Cogito, ergo sum
|Release Date||Febuary 2003|
|Official Web Site||http://www.unreal2.com/|
|Unreal Engine Version||[[Unreal Engine Versions/2||Unreal Engine 2.0]]|
|UnrealEd Version||[[UnrealEd Versions||UnrealEd 3]]|
Unreal II: The Awakening is a first-person shooter video game, designed initially only for a single-player campaign. The game is part of the Unreal series.
It is set in a different part of the universe to Unreal; according to the Epic timeline is set somewhere in or before the year 2251, whether it is a true prequel or sequel is debated as there is conflicting evidence. It has a different bestiary of weapons, enemies, allies, environments, items, locations, and more. The main tie in is the appearance of the dreaded Skaarj aliens from the series.
Other Games in the Series
- Operating System
- Windows 98/ME/2000/XP
- Pentium III or AMD Athlon 733MHz processor (*Pentium® or AMD 1.2 GHz or greater RECOMMENDED)
- 256 MB RAM (384 MB RAM or greater RECOMMENDED)
- Hard Disk Space
- 3 GB Free
- CD ROM or CD/DVD ROM
- Audio System
- Windows® compatible sound card (NVIDIA® nForce or other motherboards/soundcards containing the Dolby® Digital Interactive Content Encoder required for Dolby Digital audio.) Sound Blaster® Audigy(tm) series sound card RECOMMENDED
- Video System
- 32 MB NVIDIA GeForce2 MX or better (64 MB NVIDIA GeForce3/ATi Radeon 8500 or better recommended). DirectX version 8.1 (included) or higher.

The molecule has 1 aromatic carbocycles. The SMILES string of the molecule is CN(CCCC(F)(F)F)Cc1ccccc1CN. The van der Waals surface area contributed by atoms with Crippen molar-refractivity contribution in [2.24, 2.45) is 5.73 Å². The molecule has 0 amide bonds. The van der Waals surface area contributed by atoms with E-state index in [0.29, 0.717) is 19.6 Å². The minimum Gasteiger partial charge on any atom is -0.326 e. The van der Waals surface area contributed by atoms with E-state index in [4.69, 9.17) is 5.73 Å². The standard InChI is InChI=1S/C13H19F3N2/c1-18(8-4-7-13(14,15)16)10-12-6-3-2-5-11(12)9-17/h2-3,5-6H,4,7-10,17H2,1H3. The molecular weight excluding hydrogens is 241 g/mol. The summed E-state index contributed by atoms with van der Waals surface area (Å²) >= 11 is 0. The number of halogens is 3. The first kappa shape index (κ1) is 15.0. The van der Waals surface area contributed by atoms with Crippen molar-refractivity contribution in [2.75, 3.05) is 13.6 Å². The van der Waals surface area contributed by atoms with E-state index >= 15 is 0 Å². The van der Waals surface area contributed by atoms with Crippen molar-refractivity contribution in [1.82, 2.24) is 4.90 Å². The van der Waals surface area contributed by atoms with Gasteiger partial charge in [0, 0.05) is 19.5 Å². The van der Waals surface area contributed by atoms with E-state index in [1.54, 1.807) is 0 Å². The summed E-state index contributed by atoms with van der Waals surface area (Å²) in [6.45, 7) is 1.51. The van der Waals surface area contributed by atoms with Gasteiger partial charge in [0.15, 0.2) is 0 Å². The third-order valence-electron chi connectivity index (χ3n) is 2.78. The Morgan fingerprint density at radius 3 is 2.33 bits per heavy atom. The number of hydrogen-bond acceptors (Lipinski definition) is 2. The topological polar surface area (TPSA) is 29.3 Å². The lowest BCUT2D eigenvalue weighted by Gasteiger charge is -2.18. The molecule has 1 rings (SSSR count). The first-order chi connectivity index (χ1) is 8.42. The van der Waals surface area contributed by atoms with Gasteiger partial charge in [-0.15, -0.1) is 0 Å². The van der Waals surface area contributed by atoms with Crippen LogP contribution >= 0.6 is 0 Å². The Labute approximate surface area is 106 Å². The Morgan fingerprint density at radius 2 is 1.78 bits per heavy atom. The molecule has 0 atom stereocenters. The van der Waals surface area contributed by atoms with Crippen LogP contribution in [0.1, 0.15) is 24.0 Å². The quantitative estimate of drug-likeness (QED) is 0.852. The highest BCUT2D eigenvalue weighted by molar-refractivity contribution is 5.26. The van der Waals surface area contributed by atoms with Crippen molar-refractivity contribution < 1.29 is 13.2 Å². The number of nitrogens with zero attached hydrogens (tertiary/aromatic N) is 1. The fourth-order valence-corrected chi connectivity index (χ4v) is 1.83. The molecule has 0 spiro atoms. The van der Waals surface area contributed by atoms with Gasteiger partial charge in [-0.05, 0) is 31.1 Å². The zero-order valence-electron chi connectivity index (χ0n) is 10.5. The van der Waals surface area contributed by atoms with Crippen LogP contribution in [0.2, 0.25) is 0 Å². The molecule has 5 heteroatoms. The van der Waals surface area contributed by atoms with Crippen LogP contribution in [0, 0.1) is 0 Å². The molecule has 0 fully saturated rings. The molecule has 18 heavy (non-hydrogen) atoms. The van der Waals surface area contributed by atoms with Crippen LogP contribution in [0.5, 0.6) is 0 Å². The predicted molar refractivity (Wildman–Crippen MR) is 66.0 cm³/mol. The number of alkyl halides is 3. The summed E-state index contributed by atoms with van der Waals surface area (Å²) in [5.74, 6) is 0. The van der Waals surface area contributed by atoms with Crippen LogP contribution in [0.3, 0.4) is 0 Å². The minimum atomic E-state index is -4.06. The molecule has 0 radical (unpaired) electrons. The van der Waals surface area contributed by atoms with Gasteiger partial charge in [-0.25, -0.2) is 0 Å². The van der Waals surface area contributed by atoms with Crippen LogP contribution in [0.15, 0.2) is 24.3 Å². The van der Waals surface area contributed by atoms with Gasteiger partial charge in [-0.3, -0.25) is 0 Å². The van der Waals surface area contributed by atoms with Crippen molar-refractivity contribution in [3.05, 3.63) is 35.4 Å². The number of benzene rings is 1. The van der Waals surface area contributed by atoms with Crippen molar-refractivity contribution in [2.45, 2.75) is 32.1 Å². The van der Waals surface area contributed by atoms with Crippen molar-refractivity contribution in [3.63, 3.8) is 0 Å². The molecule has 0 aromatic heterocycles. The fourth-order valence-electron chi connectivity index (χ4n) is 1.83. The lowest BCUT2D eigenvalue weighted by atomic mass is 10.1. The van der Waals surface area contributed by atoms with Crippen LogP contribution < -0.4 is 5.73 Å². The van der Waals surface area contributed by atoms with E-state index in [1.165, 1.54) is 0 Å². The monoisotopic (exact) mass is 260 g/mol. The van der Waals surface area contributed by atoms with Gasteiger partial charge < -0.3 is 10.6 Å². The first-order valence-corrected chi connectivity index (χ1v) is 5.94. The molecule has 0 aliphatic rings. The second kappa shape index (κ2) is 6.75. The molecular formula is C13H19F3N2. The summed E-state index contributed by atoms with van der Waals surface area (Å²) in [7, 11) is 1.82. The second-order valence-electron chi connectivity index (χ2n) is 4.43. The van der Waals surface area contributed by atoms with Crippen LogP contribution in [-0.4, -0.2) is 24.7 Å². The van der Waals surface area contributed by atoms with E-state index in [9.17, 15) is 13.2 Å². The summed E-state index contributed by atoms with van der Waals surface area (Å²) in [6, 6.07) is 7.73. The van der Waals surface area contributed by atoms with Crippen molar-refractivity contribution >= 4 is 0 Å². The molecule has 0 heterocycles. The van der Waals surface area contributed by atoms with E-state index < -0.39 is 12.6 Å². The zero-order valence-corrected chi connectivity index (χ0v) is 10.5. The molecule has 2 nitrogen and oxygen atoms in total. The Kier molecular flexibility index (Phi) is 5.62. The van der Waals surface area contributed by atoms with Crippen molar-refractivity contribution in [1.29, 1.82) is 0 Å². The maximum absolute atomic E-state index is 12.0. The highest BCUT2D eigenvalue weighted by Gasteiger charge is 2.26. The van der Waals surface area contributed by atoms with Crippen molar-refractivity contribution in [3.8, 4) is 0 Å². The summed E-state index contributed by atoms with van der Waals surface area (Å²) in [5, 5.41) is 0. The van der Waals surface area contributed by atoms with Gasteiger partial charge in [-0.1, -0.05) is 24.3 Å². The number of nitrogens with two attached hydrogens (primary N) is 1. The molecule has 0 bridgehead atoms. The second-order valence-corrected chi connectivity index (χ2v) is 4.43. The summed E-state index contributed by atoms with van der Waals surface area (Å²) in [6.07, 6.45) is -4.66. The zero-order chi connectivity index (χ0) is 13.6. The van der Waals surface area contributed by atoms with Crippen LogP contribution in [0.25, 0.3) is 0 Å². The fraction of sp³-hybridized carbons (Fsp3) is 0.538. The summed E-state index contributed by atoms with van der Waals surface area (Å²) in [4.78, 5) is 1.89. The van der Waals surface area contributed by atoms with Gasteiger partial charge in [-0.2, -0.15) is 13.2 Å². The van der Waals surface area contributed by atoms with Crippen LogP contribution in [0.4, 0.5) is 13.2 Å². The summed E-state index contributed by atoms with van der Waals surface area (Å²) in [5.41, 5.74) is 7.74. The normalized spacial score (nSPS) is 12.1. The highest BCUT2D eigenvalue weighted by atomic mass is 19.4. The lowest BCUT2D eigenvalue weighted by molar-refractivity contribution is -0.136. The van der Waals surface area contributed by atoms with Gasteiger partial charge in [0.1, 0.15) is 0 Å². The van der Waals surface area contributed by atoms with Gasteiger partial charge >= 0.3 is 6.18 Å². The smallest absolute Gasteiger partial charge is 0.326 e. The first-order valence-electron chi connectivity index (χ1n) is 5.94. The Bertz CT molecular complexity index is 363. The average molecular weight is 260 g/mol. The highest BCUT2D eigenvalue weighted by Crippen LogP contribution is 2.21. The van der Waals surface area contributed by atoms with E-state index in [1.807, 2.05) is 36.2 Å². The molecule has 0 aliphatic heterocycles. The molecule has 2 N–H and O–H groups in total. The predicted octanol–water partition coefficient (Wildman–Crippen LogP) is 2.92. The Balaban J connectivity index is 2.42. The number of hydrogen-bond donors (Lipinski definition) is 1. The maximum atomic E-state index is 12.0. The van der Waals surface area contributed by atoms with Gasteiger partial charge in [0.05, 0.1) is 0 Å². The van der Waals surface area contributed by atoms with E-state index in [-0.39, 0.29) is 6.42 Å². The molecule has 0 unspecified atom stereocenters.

- An Internet connection is not required to play this game. However, files created with Unreal Editor may be shared and/or downloaded. An internet connection and a 33.6kbps or faster modem (cable/DSL recommended) is required for sharing and downloading.
- Dual-Core Performance Note
- This game, along with most older Unreal games, does not run well on dual-core systems with power management. Check with your processor maker for a patch or utility to fix this. An AMD patch can be found here under Dual-Core Optimizer.
New Features of Unreal 2
Allows a level designer to script various AI events. Scripts are held in the Scripts/ directory where U2 is installed. The main advantage is that you don't have to use UnrealScript or load up UnrealEd to work with the scripts.
This allows "spoken" interaction with NPCs. Arguably, dialog was not used to full effect in the game, but arbitratily complex dialog can be constructed due to integration with the AI scripting.
Legend developed their own User Interface/HUD system, presumably for flexibility, and of course speed, because they implemented smooth fades. They've used a kind of Component Object Model, where a given UI is made out of various containers and UI pieces.
The UIs are defined in text UI scripts, with pretty simple syntax. They are located in the UIScripts/ subdirectory.
The system is implemented via UIConsole, which is more-or-less an interface to a number of static functions which are the interface to the native C++ code. Interaction between UnrealScript and the UI is acheived by sending events to the UI, and in the opposite direction via the CodeMonkey class.
The UIScripts appear to completely specify the layout of the UI, and any events that require a response. Appearance is determined by textures in UIResT.utx.